I've also been memorising poetry again - I'd stopped during the latter stages of the Grimhilda! production period because I found I just didn't seem to have the mental energy to cope with memorising.   Anyway, after reading Moonwalking with Einstein, I got going again, and have got four new poems pretty much under my belt, using some of the techniques Joshua Foer discusses in his book and some learned previously.  I've also started memorising music again, something that I've only done spasmodically in my lifetime, because I always felt I wasn't very good at it.  Like any kind of memorising, however, you only get good at it by doing it, and keeping on doing it.

For some time I've been 'collecting' poems from the Writer's Almanac that comes out each day as an email.  I don't keep them all, by any means, because some just don't grab me for one reason or another, but I've got about 160 on Evernote. One I'd like to learn, though it might be a challenge, is Barbara Hamby's Ode to Hardware Stores, a delightful poem with at least six beats a line and full of detail.  She mentions, at one point, nearly every nail you can think of, but she doesn't get onto acorn nuts, fortunately, or any of their innumerable brethren.  Equally naming her poem as an 'ode' is perhaps a little overstating the case, but it's done tongue-in-cheek.  As Stephen Fry says in chapter five of his book The Ode Less Travelled: 'In English poetry it [the Ode] was once the most grand, ceremonial and high-minded of forms, but for the last hundred years or so it has been all but shorn of that original grandeur, becoming no more than a (frequently jokey) synonym for 'poem.'"  Hamby's ode/poem is a great chunk of a thing full of wonderful words, plenty of rhythm and lots of energy.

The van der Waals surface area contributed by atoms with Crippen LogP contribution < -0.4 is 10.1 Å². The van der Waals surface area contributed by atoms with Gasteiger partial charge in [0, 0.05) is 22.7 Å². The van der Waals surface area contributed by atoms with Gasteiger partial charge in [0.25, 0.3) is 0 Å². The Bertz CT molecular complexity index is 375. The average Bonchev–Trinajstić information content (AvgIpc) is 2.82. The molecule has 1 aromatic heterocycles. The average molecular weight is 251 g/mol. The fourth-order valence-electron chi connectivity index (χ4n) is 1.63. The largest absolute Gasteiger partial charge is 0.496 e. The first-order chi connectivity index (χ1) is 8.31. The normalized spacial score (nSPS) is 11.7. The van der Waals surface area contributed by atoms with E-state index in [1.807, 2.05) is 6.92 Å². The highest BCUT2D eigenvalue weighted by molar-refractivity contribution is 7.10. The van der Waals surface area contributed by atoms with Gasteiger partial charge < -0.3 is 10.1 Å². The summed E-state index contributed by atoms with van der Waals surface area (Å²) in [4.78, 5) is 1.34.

Anyway, back to the videos - or DVDs, I should say.   Last night we watched The Iron Lady, with Meryl Streep as Maggie Thatcher, and Jim Broadbent as her husband, Dennis.   It's not a biopic in the usual sense.  Although it does take us through some of the political years, seen in flashbacks, it also focuses a good deal on the relationship between Maggie and her husband, and the dementia that was creeping up on Thatcher at the time the film is set.   Some American reviewers have complained that it's too British and doesn't explain enough about what's going on politically or historically.  That's right, it doesn't.  Some reviewers complain that it's not a 'proper' biopic, in that it doesn't take the person's life as the arc of its narrative.  And that's right too.  The scriptwriter and director (both women) have set out to do something different.  Being artists in what is still very much a man's world they have considerable sympathy with the way Thatcher was very much a woman in a man's (political) world.  But they don't forget that Thatcher was also domineering (especially in her later days) and wouldn't brook disagreement very readily.   She was unwilling to give an inch when the Falklands were invaded by the Argentinians, and was both loathed and admired for her strength in protecting what was still essentially a far-flung British colony.

But all this is undercut by the dementia she shows in the present - her continual hallucinations in regard to seeing her deceased husband (who keeps popping up to annoy her, it seems) and her very slow sense of what's happening mixed with occasional signs of her old passionate self.

Meryl Streep unfailingly gives reality to her portrayal of Thatcher; she has the ability to inhabit a personality in an almost uncanny way the voice, the behaviours, the stance, the characteristics of people she plays.  It's not just a performance; it goes way beyond that.  (Her uncanny and hilarious portrayal of Julia Child is a standout in this regard, but her performance in Mumma Mia was a disappointment, perhaps because she was playing such a one-dimensional character.)

Jim Broadbent and Harry Lloyd (apparently he's the great-great-great grandson of Charles Dickens) play Dennis Thatcher at different periods in his life; both are delightful performances, merging well into each other as the story swings back and forth in time.  The crazy humour that Dennis has is linked well between them.  I enjoyed the film, and was a bit surprised at the critics' dismissal of it.  Perhaps they didn't like the idea of a woman being at the centre either...?